Android may be the most popular mobile platform for malware -- it’s an easy choice for hackers, considering it’s the largest (in terms of market share), most open and least secure -- but Apple’s iOS, despite being completely malware-free, is not completely devoid of security vulnerabilities (see: jailbreaking).
While malware has never infected the iPhone, researchers at the Georgia Institute of Technology have devised a way to hack Apple’s iOS devices, including iPhones and iPads, by using a modified charger. “Apple iOS devices are considered by many to be more secure than other mobile offerings. In evaluating this belief, we investigated the extent to which security threats were considered when performing everyday activities such as charging a device,” the researchers wrote in a blog post on the Black Hat conference event page, which will be held from July 27 to Aug. 1.
“The results were alarming: Despite the plethora of defense mechanisms in iOS, we successfully injected arbitrary software into current-generation Apple devices running the latest operating system [OS] software. All users are affected, as our approach requires neither a jailbroken device nor user interaction.”
Billy Lau, Yeongjin Jang and Chengyu Song demonstrated how an iOS device could be compromised in just one minute after being plugged into a “malicious” device charger. By examining how Apple’s current security measures protect against software installation, the research team discovered how the capabilities of the USB cord, which connects iOS devices to their power source, can be “leveraged to bypass these defense mechanisms,” even hiding them in the software in the same way Apple hides its many built-in applications.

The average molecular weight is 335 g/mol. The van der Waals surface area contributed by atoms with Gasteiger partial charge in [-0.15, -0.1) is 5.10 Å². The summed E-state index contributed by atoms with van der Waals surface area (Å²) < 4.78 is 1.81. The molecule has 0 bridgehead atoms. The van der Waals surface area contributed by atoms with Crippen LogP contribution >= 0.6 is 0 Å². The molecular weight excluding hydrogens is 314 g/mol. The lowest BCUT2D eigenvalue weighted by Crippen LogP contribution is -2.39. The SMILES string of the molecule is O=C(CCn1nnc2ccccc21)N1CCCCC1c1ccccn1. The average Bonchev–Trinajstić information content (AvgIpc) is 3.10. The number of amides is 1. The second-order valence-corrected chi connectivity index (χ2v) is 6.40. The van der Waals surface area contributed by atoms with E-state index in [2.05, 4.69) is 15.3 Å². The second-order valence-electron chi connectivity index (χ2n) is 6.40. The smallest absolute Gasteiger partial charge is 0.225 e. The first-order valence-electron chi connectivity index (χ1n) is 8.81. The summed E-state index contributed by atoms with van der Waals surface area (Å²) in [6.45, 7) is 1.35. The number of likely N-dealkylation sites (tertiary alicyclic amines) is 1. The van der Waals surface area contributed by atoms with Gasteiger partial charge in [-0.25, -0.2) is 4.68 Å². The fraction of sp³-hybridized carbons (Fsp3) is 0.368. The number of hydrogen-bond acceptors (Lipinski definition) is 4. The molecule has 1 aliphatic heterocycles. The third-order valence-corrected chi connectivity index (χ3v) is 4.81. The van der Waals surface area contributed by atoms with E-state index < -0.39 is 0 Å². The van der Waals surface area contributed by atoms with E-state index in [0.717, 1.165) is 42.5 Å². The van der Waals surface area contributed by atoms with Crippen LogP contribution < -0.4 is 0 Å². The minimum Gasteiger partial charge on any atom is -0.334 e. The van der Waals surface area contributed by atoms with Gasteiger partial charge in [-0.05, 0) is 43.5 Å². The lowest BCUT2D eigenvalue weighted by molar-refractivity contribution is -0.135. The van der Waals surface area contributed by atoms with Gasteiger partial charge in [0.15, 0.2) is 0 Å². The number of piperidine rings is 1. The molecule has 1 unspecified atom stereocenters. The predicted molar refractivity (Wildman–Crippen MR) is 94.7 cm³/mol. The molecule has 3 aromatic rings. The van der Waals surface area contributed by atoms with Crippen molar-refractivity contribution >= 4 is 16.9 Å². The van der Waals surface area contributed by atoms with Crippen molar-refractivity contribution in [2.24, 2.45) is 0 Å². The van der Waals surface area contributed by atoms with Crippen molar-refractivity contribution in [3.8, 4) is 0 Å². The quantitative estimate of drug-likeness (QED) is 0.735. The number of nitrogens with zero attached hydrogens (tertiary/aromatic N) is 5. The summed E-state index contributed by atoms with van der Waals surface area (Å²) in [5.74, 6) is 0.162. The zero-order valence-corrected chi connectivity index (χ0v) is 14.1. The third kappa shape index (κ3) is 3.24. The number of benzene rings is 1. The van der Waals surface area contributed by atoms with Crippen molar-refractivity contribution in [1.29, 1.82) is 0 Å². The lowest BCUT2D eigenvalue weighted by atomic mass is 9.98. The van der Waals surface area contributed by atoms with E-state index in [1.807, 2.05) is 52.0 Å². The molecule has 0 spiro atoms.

Researchers created a proof of concept malicious charger called Mactans, which was built using a BeagleBoard -- an open-source single-board computer built by Texas Instruments (similar to Raspberry Pi). “This hardware was selected to demonstrate the ease with which innocent-looking, malicious USB chargers can be constructed,” the researchers said. “While Mactans was built with limited amount of time and a small budget, we also briefly consider what more motivated, well-funded adversaries could accomplish.”
While the Mactans charger can easily install malware into iOS devices, it’s not ready for commercialization just yet; the credit card-size Mactans cannot fit the regular iPhone or iPad charger casing and would need to be scaled down to do so. But the security team was also kind enough to recommend ways for users to protect themselves against these kind of attacks, as well as what measures Apple could implement in future versions of iOS to better preserve the software infrastructure. The researchers plan to demonstrate the Mactans charger hacking iOS devices at the Black Hat security conference in July. Follow Dave Smith on Twitter